Some communities have moved to centralize the process households use to access services. This is called coordinated entry, and it has many advantages, like improving the efficiency of a community’s homelessness assistance system and improving its ability to perform well on HEARTH Act outcomes. Additionally, in the interim rules for the new Emergency Solutions Grant (ESG) program, HUD explains that it will include in an upcoming rule for the Continuum of Care program, a requirement for communities to develop and implement a coordinated entry system.
As guest blogger Iain DeJong mentioned last week, the Center for Capacity Building at the Alliance held a training during our February conference on Coordinated Entry, the materials from which are now online. During the training, a number of communities had questions about training 211 operators in their communities to handle intake, assessment, and referrals to services. This may be a good model for larger communities, or those without transit systems that make it possible for households to travel to a centralized location.
Alameda County in California is one example of a community that has used their 211 line as a part of a decentralized coordinated intake. People experiencing a housing crisis can call 211 for help, which conducts an initial screening before referring a person to one of eight Housing Resource Centers (HRCs) that can provide prevention, rapid re-housing, and other services. All HRCs use the same assessment tool, data collection methods, and targeting strategy for financial assistance, case management, prevention, rapid re-housing, and other housing services. Staff from the HRCs meet monthly for in-person meetings and also communicate online.
The slides from the coordinated entry training can be found on our website, as well as our brief about coordinated entry, “One Way In: The Advantages of Introducing System- Wide Coordinated Entry for Homeless Families.”
Is your community looking at implementing a coordinated entry system? Let us know in the comments!
Last week we showed you an interview with Kay from our Center for Capacity Building about the new Emergency Solutions Grant (ESG) program. The Alliance has been investigating how the Homelessness Prevention and Rapid Re-housing Program (HPRP) and other initiatives were implemented in numerous communities. We recently published a brief distilling these findings into six recommendations for implementing the new ESG program.
This week we focus on two of these recommendations, which were to prioritize rapid re-housing, and target prevention assistance to people who are most likely to become homeless.
In response to some questions we have received recently regarding new regulations for the Emergency Solutions Grant (ESG) program, the Center for Capacity Building at the Alliance has decided to address some of these questions in video form. Today’s video features Kay Moshier McDivitt, Capacity Building Associate here at the Alliance. In this interview, Kay discusses how communities can rethink sustainability as an eligibility requirement for rapid re-housing and prevention assistance.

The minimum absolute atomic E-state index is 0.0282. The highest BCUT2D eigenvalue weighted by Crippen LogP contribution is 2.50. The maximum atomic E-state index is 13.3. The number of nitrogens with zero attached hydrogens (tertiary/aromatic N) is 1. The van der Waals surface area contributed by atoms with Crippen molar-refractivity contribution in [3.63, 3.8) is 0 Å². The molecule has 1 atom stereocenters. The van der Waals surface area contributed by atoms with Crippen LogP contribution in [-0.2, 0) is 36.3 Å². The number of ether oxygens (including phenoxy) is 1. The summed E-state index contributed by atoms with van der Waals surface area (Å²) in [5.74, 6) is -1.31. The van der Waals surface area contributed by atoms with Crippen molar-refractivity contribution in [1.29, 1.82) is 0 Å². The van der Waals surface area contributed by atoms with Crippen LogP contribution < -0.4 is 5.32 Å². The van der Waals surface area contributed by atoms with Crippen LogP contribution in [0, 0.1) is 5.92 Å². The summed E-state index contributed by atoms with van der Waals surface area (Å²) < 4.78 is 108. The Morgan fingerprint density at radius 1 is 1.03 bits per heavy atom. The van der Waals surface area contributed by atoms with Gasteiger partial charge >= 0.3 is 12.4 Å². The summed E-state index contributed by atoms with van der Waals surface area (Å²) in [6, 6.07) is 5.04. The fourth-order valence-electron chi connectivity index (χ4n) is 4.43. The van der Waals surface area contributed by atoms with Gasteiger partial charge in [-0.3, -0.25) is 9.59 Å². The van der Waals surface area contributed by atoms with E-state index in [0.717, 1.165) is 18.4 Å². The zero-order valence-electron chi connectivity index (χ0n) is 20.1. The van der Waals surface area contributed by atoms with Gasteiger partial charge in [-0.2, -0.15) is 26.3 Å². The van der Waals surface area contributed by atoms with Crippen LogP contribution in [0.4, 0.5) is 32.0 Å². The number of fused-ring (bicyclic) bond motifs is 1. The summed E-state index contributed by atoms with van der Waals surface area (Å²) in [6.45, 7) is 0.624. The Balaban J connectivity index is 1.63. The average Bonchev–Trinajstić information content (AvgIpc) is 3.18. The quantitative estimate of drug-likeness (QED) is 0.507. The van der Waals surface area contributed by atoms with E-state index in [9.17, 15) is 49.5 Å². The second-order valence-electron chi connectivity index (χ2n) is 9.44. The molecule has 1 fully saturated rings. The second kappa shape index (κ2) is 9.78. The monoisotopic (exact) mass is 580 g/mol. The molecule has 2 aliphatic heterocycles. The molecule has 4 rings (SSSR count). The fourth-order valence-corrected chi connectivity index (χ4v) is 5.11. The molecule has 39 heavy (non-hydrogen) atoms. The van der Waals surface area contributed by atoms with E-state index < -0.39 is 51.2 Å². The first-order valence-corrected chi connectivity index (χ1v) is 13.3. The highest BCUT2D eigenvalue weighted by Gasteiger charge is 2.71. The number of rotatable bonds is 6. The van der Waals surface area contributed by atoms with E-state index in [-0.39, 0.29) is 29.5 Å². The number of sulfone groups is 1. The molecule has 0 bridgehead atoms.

(In the video, Kay refers to a webinar – this is the webinar.)
For more information, you can visit our website, where the Alliance has recently posted a wealth of material on the new ESG program.
At the Alliance’s Center for Capacity Building, our job is to learn what works best in ending homelessness and share it with our community.
Our latest white paper on prevention targeting is meant to do just that. But I have a secret to share with you about prevention targeting – it’s tricky. Researchers have been looking for the keys to effective prevention targeting for years, and have certainly made progress, but have really struggled to find a key set of factors that differentiate households that become homeless and household that don’t.
Some communities have also made progress on this front – Hennepin County, MN, which is discussed a bit in our brief and who we have other materials on, is one of them – but even they have had to make adjustments and learn from their mistakes.
What it comes down to is this – we still have a lot of learning to do.
We can tell you, though, that is one main strategy that appears very promising, and, like many other strategies we talk about, is a data-based solutions. If you take nothing else away from this blog post, take this: Use the characteristics of your sheltered population as the basis for determining household eligibility for prevention funds. Prevention funds should be used to serve people at the highest risk of becoming homeless, so you should use the information you have on who is already homeless to identify the right households to serve. If you don’t have local data through your HMIS available, which is best, you can use a list of other barriers in the brief as a starting point – but make sure you start collecting data as well!
In general, it looks like helping higher barrier households and households with the most imminent housing crises is the way to go. The most important thing about doing prevention well is that you’re serving the right people –the people that are truly at highest risk.
We’ll of course produce even more materials as we learn more about this very important issue. But we think this brief is a first step in the right direction – we hope you think so as well!
For more information about the Alliance’s Center for Capacity Building, please visit the website.